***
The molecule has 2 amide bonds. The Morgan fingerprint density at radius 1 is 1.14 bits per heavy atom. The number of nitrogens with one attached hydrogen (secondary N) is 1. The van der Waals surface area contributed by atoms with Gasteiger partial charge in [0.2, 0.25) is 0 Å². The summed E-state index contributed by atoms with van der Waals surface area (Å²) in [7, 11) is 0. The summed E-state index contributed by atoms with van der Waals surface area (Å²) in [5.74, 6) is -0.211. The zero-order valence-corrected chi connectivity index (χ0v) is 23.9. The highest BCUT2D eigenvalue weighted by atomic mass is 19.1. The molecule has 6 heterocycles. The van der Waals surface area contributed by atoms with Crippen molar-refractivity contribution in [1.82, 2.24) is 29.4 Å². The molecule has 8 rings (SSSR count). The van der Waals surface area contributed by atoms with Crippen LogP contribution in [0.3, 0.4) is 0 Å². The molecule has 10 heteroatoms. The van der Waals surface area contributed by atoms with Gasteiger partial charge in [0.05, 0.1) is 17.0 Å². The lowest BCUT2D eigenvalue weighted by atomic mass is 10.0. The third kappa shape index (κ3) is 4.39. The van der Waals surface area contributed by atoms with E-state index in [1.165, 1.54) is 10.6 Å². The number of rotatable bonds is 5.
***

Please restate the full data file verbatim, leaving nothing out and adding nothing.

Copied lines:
The molecule has 2 amide bonds. The Morgan fingerprint density at radius 1 is 1.14 bits per heavy atom. The number of nitrogens with one attached hydrogen (secondary N) is 1. The van der Waals surface area contributed by atoms with Gasteiger partial charge in [0.2, 0.25) is 0 Å². The summed E-state index contributed by atoms with van der Waals surface area (Å²) in [7, 11) is 0. The summed E-state index contributed by atoms with van der Waals surface area (Å²) in [5.74, 6) is -0.211. The zero-order valence-corrected chi connectivity index (χ0v) is 23.9. The highest BCUT2D eigenvalue weighted by atomic mass is 19.1. The molecule has 6 heterocycles. The van der Waals surface area contributed by atoms with Crippen molar-refractivity contribution in [1.82, 2.24) is 29.4 Å². The molecule has 8 rings (SSSR count). The van der Waals surface area contributed by atoms with Crippen LogP contribution in [0.3, 0.4) is 0 Å². The molecule has 10 heteroatoms. The van der Waals surface area contributed by atoms with Gasteiger partial charge in [0.05, 0.1) is 17.0 Å². The lowest BCUT2D eigenvalue weighted by atomic mass is 10.0. The third kappa shape index (κ3) is 4.39. The van der Waals surface area contributed by atoms with E-state index in [1.165, 1.54) is 10.6 Å². The number of rotatable bonds is 5.